SEC: Tyrone Prothro

SEC moments of the decade

January, 19, 2010
We next turn our attention to the most memorable moments of the last decade in the SEC.

Granted, what’s memorable for Florida fans isn’t necessarily memorable for Georgia fans. And something tells me Auburn fans weren’t basking in Alabama’s national championship this season.

But we’ve done our best to capture the 10 moments that defined SEC football over the last decade.

Here they are:

1. Alabama’s 2009 national championship: The Crimson Tide became the first 14-0 national champion in league history with a 37-21 victory over Texas in Pasadena, signifying once and for all that the league’s biggest name and most storied program was indeed back. It also punctuated the league’s dominance over the last decade. Five of the 10 BCS national titles were won by SEC teams.

2. Alabama vs. Florida I: It was the most anticipated SEC game since expansion when Alabama and Florida collided for the SEC championship in 2008. The Crimson Tide were No. 1 in the polls and the Gators No. 2. The game was essentially a play-in for the right to play for a national title. The Gators dominated the fourth quarter to win 31-20 and went on to win their second national title in the last three years with a victory over Oklahoma in the BCS National Championship Game. The two teams did it all over again in 2009.

3. Saban’s return: In a move that sent shockwaves throughout the league, particularly Louisiana, Nick Saban returned to the SEC in 2007 -- but not to LSU. After initially saying he wasn’t going to be the Alabama coach, Saban reconsidered and left the Miami Dolphins for an eight-year, $32 million deal. His challenge was to restore the Crimson Tide to national prominence. It’s taken him all of three years to do that.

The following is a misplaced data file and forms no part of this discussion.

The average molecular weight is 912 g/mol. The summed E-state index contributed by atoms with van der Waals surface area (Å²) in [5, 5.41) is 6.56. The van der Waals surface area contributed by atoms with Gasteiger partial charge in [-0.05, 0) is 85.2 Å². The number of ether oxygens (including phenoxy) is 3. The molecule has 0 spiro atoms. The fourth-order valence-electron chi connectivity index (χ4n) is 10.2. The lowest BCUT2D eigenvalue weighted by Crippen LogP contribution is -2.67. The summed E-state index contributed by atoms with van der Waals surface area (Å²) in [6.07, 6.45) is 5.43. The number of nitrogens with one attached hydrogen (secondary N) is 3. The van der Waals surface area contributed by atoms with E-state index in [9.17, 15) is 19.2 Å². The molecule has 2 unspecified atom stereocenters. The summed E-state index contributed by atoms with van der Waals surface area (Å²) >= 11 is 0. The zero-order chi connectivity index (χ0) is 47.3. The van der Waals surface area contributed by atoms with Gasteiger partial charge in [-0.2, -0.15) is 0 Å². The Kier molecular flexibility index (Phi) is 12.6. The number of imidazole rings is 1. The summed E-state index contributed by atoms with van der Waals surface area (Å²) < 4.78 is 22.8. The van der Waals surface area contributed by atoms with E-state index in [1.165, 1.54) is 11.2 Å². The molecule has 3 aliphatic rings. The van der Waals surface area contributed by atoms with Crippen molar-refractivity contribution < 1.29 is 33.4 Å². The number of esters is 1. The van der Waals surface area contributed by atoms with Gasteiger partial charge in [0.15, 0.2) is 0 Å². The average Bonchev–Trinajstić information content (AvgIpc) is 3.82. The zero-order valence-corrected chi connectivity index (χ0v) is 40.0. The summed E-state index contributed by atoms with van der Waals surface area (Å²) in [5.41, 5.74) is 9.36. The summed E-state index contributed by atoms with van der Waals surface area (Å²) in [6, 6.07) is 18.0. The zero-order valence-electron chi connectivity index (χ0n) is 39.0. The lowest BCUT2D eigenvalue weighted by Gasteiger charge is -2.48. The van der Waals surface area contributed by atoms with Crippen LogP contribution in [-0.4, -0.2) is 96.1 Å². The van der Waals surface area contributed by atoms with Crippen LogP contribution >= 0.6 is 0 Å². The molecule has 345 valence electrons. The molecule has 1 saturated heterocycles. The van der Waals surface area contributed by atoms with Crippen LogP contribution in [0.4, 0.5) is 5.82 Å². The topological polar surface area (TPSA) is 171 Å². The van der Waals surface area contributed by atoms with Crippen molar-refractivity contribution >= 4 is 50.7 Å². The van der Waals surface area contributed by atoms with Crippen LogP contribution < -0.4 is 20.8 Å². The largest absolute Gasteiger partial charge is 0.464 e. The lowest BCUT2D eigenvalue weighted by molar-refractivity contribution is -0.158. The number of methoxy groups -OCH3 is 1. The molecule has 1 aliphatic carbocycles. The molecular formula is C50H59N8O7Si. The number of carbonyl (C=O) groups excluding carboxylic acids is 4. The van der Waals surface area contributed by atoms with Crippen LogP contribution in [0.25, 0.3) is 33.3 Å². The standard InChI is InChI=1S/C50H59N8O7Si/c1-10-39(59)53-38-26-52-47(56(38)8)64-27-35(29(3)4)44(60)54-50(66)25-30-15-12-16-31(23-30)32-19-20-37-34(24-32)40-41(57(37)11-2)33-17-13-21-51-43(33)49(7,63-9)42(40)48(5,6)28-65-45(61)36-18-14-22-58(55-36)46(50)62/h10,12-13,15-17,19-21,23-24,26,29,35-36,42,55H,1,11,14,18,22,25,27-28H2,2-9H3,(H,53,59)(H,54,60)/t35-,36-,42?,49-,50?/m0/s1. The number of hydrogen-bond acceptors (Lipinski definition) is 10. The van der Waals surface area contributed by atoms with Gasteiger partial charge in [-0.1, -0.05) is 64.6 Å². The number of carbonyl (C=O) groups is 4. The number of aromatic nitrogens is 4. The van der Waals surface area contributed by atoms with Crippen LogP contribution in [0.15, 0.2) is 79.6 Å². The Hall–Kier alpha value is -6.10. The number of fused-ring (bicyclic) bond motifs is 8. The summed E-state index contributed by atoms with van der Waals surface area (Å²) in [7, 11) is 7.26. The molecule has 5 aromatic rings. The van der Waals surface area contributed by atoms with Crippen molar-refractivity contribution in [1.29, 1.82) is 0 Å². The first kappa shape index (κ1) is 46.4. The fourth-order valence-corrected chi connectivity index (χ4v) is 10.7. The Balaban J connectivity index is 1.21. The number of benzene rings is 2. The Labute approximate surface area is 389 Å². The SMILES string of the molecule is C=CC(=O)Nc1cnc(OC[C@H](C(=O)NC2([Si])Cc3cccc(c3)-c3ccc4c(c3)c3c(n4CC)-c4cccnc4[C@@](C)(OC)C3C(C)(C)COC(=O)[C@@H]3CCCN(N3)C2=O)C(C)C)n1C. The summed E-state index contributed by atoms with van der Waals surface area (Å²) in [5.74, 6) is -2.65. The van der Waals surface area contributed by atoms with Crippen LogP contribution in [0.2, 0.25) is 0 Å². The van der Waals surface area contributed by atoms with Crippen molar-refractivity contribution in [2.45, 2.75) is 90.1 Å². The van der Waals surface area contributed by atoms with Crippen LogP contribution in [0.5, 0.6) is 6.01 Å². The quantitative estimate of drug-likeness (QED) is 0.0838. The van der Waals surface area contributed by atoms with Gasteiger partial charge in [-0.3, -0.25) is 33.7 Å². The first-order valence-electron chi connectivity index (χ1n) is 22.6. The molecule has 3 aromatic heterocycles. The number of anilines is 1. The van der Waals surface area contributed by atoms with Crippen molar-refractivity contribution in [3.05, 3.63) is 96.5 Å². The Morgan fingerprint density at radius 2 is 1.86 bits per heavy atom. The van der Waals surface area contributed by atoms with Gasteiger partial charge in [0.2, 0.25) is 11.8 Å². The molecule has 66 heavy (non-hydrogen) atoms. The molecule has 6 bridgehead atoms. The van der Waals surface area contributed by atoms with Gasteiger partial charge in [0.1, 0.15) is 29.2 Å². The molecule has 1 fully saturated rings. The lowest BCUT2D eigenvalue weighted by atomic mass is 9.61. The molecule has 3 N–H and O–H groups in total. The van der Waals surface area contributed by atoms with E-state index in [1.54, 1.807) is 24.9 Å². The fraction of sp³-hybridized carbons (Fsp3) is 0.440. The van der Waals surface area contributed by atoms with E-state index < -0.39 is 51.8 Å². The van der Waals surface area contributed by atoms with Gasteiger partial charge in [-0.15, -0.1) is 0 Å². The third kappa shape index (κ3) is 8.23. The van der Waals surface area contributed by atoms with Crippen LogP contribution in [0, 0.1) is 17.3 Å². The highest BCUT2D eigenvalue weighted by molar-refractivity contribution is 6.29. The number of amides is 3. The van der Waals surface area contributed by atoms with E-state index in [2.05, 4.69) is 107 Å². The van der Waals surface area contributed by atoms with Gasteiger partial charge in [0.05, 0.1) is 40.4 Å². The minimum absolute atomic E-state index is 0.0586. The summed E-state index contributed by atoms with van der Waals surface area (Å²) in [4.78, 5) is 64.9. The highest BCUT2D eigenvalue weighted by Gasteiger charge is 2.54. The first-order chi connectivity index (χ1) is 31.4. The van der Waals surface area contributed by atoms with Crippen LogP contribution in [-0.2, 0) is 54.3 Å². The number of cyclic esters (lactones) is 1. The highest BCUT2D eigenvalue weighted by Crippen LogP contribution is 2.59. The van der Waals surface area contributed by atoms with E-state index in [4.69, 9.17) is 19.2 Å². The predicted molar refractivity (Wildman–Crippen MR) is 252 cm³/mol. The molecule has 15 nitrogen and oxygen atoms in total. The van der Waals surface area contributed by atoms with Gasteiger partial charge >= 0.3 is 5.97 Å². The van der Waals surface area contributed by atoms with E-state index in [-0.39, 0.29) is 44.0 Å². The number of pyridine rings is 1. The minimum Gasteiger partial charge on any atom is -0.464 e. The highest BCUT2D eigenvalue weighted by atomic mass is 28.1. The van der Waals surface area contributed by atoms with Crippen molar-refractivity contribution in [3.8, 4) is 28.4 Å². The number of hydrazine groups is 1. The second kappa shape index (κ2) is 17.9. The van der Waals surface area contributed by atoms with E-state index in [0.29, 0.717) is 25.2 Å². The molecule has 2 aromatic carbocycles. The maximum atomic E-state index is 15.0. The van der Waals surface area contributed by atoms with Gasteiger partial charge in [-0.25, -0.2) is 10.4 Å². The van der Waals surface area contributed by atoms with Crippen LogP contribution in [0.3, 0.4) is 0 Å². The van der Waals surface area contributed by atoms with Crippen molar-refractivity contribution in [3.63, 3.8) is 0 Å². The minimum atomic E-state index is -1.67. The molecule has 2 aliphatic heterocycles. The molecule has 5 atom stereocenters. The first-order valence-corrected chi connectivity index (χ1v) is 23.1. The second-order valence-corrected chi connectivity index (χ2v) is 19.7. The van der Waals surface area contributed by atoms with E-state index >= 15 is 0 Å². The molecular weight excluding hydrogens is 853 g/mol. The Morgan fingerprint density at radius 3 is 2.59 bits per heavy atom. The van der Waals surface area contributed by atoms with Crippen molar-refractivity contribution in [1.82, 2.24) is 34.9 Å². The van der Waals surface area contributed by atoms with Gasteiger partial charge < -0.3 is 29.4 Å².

4. Dawning of the spread: Urban Meyer arrived in 2005 at Florida with his spread option offense. Initially, there were rumblings that it wouldn't work in the SEC given the caliber of defenses in this league. The truth is that Meyer's spread has changed the way defenses play in this league, and it's an offense that's being run in some form all over college football now. It's also an offense that's been pretty good to the Gators. They've won two national titles on Meyer's watch.

5. Tebow’s speech: It’s already been immortalized on a plaque that sits just outside the front entrance to Florida’s football facility. Tim Tebow made an emotional promise to fans following the 31-30 home loss to Ole Miss in 2008 that nobody would outwork him or his teammates the rest of the way. The Gators responded by winning their next 22 games, including the 2008 national championship.